Diesel cars ‘break down more often than petrol models and cost more to repair’

Diesel cars ‘break down more often than petrol models and cost more to repair’

DIESEL cars break down more often than their petrol counterparts and are more expensive to repair on average, according to new research from MotorEasy.

The warranty company’s year-long study of around 30,000 breakdowns involving vehicles between three and eight years old found that diesel cars were three times more likely to break down than petrol models.

The analysis also showed that the average engine repair bill for a diesel car was £517, as opposed to £433 on a petrol – a difference of 19 per cent.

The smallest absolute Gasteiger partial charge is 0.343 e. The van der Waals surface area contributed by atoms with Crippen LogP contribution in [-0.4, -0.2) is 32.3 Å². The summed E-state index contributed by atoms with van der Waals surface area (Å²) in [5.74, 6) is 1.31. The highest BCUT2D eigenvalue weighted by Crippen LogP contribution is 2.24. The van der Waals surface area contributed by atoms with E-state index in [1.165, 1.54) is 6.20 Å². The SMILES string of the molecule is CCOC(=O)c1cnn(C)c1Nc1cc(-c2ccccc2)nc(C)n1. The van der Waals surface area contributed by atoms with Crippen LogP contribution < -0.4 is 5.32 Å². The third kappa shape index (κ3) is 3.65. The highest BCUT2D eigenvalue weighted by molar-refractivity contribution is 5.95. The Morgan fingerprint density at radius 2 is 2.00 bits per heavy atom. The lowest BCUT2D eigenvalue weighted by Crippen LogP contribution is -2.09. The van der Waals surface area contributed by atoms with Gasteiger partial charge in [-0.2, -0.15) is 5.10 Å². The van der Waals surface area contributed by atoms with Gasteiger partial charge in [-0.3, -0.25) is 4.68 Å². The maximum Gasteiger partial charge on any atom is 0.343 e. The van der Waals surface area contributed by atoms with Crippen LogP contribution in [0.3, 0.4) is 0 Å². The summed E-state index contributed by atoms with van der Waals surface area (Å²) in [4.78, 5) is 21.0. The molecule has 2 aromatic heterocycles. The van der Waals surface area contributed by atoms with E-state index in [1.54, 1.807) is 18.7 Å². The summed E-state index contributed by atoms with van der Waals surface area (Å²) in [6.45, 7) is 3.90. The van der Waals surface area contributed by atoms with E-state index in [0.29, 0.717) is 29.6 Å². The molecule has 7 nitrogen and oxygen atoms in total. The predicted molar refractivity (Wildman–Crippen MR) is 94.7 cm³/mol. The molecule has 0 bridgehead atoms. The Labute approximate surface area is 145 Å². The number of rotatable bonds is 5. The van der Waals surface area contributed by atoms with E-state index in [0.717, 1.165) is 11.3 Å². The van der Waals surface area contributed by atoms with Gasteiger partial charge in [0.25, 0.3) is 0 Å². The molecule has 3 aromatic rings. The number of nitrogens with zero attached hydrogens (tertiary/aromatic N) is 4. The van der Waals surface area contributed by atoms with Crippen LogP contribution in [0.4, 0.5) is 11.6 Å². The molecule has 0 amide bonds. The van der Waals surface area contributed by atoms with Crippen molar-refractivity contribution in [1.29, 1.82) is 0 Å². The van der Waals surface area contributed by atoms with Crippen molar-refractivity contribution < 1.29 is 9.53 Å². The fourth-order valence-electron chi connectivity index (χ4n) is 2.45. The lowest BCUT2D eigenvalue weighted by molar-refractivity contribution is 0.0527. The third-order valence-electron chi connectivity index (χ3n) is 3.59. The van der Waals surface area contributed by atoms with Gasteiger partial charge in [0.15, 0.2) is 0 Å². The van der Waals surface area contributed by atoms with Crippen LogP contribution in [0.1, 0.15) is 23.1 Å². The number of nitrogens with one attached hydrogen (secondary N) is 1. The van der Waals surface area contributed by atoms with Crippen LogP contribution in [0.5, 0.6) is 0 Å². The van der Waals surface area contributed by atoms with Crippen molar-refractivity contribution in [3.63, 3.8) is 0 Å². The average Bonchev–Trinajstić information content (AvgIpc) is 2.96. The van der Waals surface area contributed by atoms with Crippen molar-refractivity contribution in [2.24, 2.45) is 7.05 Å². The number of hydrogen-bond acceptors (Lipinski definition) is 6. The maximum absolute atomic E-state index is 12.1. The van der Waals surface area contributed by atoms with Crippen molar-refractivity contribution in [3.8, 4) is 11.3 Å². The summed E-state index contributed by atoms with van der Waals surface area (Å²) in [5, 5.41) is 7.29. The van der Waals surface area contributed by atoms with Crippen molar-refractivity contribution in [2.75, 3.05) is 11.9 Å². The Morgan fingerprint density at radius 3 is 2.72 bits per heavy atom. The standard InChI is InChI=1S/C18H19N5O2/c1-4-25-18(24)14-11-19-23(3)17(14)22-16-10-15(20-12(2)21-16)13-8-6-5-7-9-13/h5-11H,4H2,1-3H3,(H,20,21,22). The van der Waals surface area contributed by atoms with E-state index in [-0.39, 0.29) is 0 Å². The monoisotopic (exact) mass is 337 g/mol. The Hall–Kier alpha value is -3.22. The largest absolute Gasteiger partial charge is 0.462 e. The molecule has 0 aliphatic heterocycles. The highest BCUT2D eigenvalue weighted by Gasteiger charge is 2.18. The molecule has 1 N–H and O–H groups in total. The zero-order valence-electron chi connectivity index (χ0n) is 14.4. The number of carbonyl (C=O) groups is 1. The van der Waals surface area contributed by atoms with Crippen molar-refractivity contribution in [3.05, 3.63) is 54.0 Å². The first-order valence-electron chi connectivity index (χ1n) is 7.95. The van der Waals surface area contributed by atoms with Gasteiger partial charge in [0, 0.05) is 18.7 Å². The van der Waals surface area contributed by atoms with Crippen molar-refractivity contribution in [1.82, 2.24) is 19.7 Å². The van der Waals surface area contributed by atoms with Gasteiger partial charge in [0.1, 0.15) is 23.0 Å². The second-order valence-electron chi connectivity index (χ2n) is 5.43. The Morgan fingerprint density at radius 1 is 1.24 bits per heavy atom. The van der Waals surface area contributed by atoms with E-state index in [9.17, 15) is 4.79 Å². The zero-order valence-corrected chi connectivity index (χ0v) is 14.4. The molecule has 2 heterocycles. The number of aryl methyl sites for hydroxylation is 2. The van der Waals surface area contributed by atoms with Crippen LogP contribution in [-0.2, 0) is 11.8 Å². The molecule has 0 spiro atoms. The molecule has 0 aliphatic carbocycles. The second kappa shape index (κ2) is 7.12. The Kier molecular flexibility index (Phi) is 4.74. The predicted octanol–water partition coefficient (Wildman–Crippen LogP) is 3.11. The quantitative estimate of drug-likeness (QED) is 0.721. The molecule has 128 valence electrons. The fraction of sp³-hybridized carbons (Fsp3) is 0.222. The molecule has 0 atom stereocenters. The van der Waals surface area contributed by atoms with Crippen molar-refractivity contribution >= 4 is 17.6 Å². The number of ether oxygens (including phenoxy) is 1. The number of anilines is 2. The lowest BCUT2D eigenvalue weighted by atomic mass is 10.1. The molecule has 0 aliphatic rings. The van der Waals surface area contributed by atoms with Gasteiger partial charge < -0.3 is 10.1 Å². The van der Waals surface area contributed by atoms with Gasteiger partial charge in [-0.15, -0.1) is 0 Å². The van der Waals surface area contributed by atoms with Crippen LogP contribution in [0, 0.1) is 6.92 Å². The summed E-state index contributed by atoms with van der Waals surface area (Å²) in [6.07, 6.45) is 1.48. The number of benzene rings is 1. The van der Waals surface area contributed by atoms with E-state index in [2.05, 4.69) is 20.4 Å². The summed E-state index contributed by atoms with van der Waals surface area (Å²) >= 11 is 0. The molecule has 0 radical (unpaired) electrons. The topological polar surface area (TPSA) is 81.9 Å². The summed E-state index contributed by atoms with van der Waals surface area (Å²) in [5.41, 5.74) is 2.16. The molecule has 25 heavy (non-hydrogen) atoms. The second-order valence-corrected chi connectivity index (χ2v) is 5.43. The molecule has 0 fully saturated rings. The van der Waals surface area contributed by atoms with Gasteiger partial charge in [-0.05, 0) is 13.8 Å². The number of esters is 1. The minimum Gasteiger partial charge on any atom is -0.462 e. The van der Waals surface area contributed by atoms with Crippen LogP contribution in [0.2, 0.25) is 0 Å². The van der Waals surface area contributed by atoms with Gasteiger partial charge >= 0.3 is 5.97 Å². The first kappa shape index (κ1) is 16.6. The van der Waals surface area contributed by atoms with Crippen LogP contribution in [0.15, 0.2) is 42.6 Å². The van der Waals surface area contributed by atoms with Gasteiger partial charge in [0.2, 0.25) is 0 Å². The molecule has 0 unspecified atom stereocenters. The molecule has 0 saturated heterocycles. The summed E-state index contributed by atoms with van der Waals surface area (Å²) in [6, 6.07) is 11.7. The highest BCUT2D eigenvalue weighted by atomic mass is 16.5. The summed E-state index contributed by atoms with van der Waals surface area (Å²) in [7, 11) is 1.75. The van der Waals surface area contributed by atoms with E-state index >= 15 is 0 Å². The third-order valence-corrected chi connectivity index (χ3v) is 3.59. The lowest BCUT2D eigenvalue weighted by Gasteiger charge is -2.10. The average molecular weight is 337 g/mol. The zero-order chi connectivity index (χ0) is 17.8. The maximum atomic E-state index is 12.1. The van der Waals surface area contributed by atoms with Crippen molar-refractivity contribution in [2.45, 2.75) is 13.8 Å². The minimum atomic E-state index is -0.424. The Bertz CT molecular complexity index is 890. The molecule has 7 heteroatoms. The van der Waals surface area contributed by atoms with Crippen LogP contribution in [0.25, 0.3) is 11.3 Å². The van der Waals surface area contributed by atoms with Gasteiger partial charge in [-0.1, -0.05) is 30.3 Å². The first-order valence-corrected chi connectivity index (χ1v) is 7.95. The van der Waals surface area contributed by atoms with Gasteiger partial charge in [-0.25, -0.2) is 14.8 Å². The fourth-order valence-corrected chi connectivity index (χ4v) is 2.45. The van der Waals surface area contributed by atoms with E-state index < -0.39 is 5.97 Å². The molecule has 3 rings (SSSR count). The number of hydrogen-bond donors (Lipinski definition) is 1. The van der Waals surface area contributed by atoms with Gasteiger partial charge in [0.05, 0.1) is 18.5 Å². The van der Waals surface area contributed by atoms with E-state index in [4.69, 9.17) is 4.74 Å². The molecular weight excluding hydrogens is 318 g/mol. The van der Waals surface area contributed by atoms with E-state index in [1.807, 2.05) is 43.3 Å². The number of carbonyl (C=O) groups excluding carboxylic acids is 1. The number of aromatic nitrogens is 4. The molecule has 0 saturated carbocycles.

The most costly diesel repair bill thrown up by the survey was a staggering £4,030.80. Alfa Romeo topped the list as the most unreliable brand at a 47 per cent failure rate.

The three other manufacturers with the most diesel engine failures were Land Rover at 41 per cent, Mitsubishi at 36 per cent and Saab at 33 per cent.

Duncan McClure Fisher, founder of MotorEasy, said: ‘Diesels experience many more smaller problems than petrol cars. They are less reliable, and when a big item goes wrong it costs a lot more to put right.

‘If you’re still considering a used diesel car, our advice is to avoid high-mileage examples, particularly if you are only driving low mileage or doing city driving.’

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